By Stefan J. Bos, Chief International Correspondent Worthy News
TWR President Lauren Libby told Worthy News that the West African nation is “now seeing frequent violent clashes between the dominant Muslims and minority Christians.”
He said the “extremist group al-Qaida in the Islamic Maghreb” has been conducting raids into the country, also known as Côte d’Ivoire, from neighboring Burkina Faso.
Ivory Coast “was once a model for cooperation among people of different faiths. Sadly, that is no longer true. Fear has spread like a toxic fog over the land,” he added.
A prayer request monitored by Worthy News mentioned the case of Mariam, a mother who recently became a Christian. Meriam accepted Christ in her life after her daughter, a former Muslim, was beaten to death by a family member for her new-found Christian faith, say sources familiar with the case.
The faith of her daughter “struck Mariam’s heart. She, too, converted to Christ,” Christians supporting her added. “And again, her family reacted with anger and even death threats because she brought more shame to them.”
Mariam’s brother had beaten her daughter to death as he feared her Christian conversion
would obstruct his plans to become an imam, well-informed Christians said.
Mariam, identified by one name amid security concerns, was brought to safety but Christians supporting her asked “for urgent prayer” for her and her pastor.
Worthy News couldn’t confirm the prayer request independently, but it seemed consistent with other reports of violence. Yet, “violent extremism is only one of many problems this tiny country is facing. HIV and AIDS are the highest here of any country in West Africa, and life-threatening diseases are common,” stressed TWR’s Libby.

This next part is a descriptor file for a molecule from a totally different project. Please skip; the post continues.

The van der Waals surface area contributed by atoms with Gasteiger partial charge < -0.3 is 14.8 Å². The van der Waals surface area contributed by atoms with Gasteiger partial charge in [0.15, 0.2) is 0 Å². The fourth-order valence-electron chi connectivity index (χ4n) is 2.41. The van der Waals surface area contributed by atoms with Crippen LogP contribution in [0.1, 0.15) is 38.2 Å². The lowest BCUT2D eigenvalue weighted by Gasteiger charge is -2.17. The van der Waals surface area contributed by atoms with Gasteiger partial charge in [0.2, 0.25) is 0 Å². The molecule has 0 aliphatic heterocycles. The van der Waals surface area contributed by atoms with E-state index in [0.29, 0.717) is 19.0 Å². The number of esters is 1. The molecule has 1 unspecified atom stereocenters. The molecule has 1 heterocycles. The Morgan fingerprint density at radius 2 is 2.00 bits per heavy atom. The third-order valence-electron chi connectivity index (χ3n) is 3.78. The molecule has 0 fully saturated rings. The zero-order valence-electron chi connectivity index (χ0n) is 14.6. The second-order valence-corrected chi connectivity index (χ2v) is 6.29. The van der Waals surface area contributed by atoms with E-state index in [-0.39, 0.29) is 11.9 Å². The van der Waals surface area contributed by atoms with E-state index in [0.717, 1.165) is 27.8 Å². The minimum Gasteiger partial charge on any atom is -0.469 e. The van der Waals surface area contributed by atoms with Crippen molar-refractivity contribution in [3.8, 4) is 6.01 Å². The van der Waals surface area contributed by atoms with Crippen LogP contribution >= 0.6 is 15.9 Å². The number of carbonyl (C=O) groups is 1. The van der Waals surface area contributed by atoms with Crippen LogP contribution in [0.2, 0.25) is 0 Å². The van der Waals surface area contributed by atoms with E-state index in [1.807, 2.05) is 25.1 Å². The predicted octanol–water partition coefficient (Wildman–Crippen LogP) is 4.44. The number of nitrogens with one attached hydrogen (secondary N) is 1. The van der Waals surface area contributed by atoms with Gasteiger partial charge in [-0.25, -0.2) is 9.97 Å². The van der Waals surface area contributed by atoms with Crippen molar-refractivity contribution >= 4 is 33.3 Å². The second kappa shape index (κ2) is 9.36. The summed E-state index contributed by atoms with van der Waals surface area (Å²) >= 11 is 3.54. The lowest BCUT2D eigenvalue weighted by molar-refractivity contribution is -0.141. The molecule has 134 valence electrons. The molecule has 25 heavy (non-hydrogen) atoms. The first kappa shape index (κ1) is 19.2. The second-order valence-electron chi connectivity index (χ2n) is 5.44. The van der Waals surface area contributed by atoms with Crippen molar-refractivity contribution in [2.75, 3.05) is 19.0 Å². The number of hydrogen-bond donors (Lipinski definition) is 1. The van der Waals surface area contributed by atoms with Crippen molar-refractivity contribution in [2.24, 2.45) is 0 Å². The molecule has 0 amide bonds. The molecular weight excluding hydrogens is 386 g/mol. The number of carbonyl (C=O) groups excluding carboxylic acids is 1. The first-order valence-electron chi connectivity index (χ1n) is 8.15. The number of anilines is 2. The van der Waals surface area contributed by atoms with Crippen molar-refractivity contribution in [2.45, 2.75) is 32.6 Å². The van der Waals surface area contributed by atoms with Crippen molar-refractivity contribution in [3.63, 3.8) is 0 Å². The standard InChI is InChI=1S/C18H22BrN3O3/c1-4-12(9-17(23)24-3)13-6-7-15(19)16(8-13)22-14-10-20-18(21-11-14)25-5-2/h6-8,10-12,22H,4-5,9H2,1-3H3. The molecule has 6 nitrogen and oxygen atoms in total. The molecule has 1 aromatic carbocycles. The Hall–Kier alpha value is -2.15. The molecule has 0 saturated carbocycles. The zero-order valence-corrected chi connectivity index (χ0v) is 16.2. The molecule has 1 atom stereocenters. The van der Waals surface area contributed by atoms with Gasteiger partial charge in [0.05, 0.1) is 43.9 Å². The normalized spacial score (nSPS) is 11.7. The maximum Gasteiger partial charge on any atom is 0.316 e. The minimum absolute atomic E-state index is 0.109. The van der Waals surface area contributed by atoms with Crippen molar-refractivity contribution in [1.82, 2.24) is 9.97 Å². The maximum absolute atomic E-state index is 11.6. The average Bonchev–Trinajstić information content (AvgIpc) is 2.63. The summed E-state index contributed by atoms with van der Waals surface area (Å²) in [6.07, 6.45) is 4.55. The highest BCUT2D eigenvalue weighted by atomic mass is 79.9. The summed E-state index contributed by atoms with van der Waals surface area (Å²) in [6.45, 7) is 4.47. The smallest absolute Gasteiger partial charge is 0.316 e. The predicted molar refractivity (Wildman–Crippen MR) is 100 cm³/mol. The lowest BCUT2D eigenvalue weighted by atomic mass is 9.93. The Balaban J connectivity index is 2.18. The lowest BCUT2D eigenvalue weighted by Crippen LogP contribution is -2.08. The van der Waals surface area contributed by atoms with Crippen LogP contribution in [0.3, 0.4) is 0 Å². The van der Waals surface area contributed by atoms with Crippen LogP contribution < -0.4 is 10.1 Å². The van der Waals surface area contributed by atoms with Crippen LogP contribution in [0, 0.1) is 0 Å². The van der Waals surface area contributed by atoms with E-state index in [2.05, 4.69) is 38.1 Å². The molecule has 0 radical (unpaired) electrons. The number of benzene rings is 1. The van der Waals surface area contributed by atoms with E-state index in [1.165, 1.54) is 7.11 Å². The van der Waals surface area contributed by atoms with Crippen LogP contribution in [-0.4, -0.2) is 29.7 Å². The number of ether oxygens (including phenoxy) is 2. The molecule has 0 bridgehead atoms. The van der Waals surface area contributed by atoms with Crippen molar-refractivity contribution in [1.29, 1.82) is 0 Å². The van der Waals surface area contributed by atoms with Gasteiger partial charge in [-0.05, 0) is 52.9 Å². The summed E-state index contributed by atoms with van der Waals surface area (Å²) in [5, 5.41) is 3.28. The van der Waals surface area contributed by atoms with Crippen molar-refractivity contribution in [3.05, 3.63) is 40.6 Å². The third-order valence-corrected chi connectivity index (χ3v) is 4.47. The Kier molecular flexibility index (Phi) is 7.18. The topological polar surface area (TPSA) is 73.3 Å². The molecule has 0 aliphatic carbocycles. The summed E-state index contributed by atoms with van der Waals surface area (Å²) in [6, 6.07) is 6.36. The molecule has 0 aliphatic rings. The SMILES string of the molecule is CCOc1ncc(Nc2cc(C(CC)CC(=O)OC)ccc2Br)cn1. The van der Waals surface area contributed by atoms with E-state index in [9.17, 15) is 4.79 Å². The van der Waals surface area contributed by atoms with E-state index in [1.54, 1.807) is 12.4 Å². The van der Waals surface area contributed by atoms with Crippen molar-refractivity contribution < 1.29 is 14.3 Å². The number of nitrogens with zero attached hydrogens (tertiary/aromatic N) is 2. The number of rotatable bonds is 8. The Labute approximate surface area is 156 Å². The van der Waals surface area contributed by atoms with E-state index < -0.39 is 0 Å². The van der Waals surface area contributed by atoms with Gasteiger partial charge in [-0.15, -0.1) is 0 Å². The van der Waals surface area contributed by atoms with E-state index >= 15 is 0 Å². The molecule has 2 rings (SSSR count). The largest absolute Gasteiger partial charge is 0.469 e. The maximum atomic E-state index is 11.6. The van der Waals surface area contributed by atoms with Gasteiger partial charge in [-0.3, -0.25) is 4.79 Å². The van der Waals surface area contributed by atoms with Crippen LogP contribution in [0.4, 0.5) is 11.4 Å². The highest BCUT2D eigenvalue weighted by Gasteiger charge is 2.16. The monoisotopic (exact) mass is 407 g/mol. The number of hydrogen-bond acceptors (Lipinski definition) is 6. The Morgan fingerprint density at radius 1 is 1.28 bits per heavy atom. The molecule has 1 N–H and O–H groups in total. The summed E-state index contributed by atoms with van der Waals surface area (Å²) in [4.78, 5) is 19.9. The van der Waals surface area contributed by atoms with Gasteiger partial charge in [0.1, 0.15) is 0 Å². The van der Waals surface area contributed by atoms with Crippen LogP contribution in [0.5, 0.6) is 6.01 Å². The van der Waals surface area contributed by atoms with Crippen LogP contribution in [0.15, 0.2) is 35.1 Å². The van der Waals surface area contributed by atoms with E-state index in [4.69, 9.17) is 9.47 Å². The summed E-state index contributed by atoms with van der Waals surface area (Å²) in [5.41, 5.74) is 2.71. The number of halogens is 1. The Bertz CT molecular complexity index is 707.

Additionally, the well-informed TWR chief noted that “infant mortality is unacceptably high.”
Libby also stressed that the COVID-19 pandemic added to hardship Christians and other citizens.
He suggested the pandemic was partly due to “low vaccination rates,” though there are debates among Christians about the effectiveness of the jabs for healthy people.
With the nation’s people “in desperate need of good news,” non-profit TWR is currently raising money for a new FM frequency station in the capital Yamoussoukro, he said.
“Our projected cost to begin broadcasting is $108,015, which will cover the equipment we need and incidental expenses.“
Radio remains the most popular medium in Ivory Coast, independent observers say. Libby said the “message of God’s redemptive power is needed more right now, and we have a plan to deliver it.”
He noted that from the capital, “our radio ministry will reach nearly half a million people with life-changing programming. And for their sake, we must launch this station as soon as we can.”
TWR’s attempt to ease tensions in the nation of 28 million with Christian programming comes amid mounting political pressure on President Alassane Ouattara, in power for over a decade.
His predecessor, Laurent Gbagbo, was forcibly removed from office after refusing to accept Ouattara’s internationally recognized victory in the November 2010 presidential election.
But Ouattara’s re-election last year was more controversial, with the opposition boycotting the poll in protest at what they called an unconstitutional third term.
If you are interested in articles produced by Worthy News, please check out our FREE sydication service available to churches or online Christian ministries. To find out more, visit Worthy Plugins.